clock menu more-arrow no yes

Filed under:

Thirty Years Ago Today

Thirty years ago today, NASA, using less power than our old 386's had,
managed to shoot a rocket with three men to the moon, land them there, with
television cameras, and returned them home safely.  For those of us who
were fortunate enough to watch this, it was not just unforgettable, not just
breathtaking, it changed our lives and our relationship to this planet and to
the other celestial bodies which are scattered in the billions of miles of space
around us.

Watching Neil Armstrong step out and go down the ladder - today it is an old
image, scratchy, the video isn't very good.  But all across the world, men,
women and children went outside and turned their faces up and stared. When the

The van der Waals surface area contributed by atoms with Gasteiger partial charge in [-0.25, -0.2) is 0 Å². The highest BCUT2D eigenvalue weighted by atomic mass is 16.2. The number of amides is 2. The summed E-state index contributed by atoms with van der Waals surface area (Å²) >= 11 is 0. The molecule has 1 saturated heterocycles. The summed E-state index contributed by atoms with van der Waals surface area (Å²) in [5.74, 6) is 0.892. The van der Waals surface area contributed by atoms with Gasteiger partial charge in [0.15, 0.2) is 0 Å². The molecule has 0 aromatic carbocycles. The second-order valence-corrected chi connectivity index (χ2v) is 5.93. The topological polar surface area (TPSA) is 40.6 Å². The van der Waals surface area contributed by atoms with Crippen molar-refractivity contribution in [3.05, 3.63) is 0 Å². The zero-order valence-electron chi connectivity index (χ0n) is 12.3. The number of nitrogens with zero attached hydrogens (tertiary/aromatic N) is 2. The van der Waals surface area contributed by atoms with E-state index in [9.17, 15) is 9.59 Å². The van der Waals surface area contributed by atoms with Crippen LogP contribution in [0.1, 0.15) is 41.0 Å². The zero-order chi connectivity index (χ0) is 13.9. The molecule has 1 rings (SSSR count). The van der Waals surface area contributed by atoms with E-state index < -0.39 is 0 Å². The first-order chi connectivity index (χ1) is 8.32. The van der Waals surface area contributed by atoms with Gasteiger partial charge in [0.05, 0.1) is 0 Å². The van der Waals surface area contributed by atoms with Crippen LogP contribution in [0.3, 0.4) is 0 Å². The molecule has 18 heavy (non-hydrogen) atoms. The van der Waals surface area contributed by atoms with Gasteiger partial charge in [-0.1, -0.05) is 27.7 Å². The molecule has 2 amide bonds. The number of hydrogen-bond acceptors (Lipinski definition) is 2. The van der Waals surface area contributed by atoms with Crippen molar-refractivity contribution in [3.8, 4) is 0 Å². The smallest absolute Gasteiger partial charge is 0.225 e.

history of America is written with more perspective, they may point to that
weekend as the high point of American civilization: a challenge laid down by
President Kennedy, challenge after challenge met by NASA, and a few years later,
the impossible was achieved - and it was all done just to say we could do it.
That's America!

Anyway, we realize a lot of our readers came after this - heck, a lot of our
readers were born after CDs came along.  For those of us who witnessed it,
we know how lucky we were to be alive on that weekend. For those of you who
weren't, we hope that there is something in your lifetime that is that
outlandish, that magnificent, that absolutely compelling.

Speaking of the anniversary, there's a great story, probably a myth, but
still a great story. Neil Armstrong, after he landed and said his famous words,
supposedly said at some point "good luck Mr. Cavendish." (We forget
the name but it doesn't matter)

Supposedly, when he was a boy playing, he heard the neighbors fighting. 
"Oral sex?" Mrs. Cavendish said.  "You want oral sex? You'll
get oral sex when the kid next door walks on the moon!"

Probably not a true story, but a great one nonetheless.

So go outside sometime and look up at the moon and remember how great we were
that weekend. It was a magnificent thing to witness.